Sunday, Lazy Sunday

Studly Doright played in a two-day golf tournament this past weekend, so I was pretty much on my own both Saturday and Sunday. I didn’t do much other than running errands and doing laundry.

On Sunday I took myself to lunch at my favorite little vegan spot, the Sweet Pea Cafe, where I enjoyed French toast with slices of bananas and strawberries, home fries, and grits. Normally I don’t care for grits, but these were primo.

Someone in the cafe was enjoying a mimosa, so after I finished my meal I decided to stay and sip on one while reading a book. Mmmm. So good. I took my time with the drink then drove home to Doright Manor where I promptly planted my butt on the sofa and proceeded to nap for the rest of the afternoon. I’m blaming the mimosa. I’m also thanking it.

Peace, people.

Sort of a Review: “Hostiles”

Rain interfered with Studly Doright’s Sunday golf game, so he took me to brunch at Southwood Golf Club where Chef Mike makes the world’s greatest egg white omelette. Mine was a fluffy concoction of bacon, onion, tomato, and cheddar cheese that was so light it appeared to float above my plate. Okay, maybe the mimosa I ordered was responsible for the special effects, but it was a stellar meal.

Afterwards we went to see the film Hostiles starring Christian Bale and Rosamund Pike. Ten minutes into the film I turned to Studly and asked, “What in the world have you brought me to see?” The beginning is so brutal I thought I was going to need to leave. But I stayed, and while violence is a main theme of the film, a storyline did develop.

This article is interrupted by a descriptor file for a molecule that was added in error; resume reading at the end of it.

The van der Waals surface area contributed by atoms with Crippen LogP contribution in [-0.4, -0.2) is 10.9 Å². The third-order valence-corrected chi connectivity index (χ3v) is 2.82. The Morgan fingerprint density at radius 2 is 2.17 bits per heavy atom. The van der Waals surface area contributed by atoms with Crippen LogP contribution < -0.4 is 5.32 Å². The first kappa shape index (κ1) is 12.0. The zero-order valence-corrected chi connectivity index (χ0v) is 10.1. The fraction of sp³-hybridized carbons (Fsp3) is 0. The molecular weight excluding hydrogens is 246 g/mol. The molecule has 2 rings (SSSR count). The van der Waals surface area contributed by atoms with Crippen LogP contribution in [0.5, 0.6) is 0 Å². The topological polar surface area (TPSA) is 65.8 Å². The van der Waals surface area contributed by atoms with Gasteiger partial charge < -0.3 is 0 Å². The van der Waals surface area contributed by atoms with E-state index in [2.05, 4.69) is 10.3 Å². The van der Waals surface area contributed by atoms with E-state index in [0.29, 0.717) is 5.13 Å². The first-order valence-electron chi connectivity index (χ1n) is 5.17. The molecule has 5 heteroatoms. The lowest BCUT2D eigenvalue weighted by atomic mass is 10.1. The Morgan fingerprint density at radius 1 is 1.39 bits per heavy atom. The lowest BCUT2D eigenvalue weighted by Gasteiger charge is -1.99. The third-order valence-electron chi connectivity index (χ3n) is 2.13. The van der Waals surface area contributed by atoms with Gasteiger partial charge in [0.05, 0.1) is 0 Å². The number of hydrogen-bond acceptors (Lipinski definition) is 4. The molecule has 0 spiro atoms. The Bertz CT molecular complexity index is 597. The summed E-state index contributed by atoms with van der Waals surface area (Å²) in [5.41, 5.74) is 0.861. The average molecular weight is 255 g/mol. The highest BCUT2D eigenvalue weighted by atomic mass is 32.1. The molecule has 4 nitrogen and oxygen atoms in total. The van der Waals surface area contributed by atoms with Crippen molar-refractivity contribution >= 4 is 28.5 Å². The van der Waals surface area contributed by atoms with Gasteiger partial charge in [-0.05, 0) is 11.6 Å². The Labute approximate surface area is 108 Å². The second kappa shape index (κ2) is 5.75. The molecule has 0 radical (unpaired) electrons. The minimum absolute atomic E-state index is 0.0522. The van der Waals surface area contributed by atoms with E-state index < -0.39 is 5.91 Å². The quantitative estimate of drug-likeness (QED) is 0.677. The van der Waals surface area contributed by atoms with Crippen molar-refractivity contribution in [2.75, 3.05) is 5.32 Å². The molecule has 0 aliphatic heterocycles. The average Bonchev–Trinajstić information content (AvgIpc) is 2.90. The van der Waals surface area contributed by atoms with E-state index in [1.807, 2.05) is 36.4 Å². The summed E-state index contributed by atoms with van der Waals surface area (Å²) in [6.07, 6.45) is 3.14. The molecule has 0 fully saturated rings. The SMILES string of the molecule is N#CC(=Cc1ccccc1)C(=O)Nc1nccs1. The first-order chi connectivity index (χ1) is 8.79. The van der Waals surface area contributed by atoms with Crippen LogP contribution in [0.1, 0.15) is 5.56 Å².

Christian Bale is intense as an Army captain charged with escorting Chief Yellowhawk, played by Wes Studi, and his family to Montana from New Mexico where they’ll be set free after seven years in captivity. Along the way the small band of soldiers and Native Americans face one trial after another, including their encounter with Ms. Pike’s character.

Studly joked on the way home that he wondered if there had been more than four pages of dialogue for the entire film. I told him there was, but it was uttered in such a mumbling fashion that at least two pages could be discounted.

What is it with actors mumbling dialogue? One bearded character was so difficult to understand that I tuned out all of his dialogue. At least let me read his lips, for pity’s sake. If I were grading Hostiles I’d deduct ten points just for the mumbling.

The story was okay. There was nothing new here, as far as I could tell, but I did appreciate the way Bale’s character evolved. The scenery was beautiful and the film felt real. Just don’t go see it if you’re at all squeamish!

Peace, people!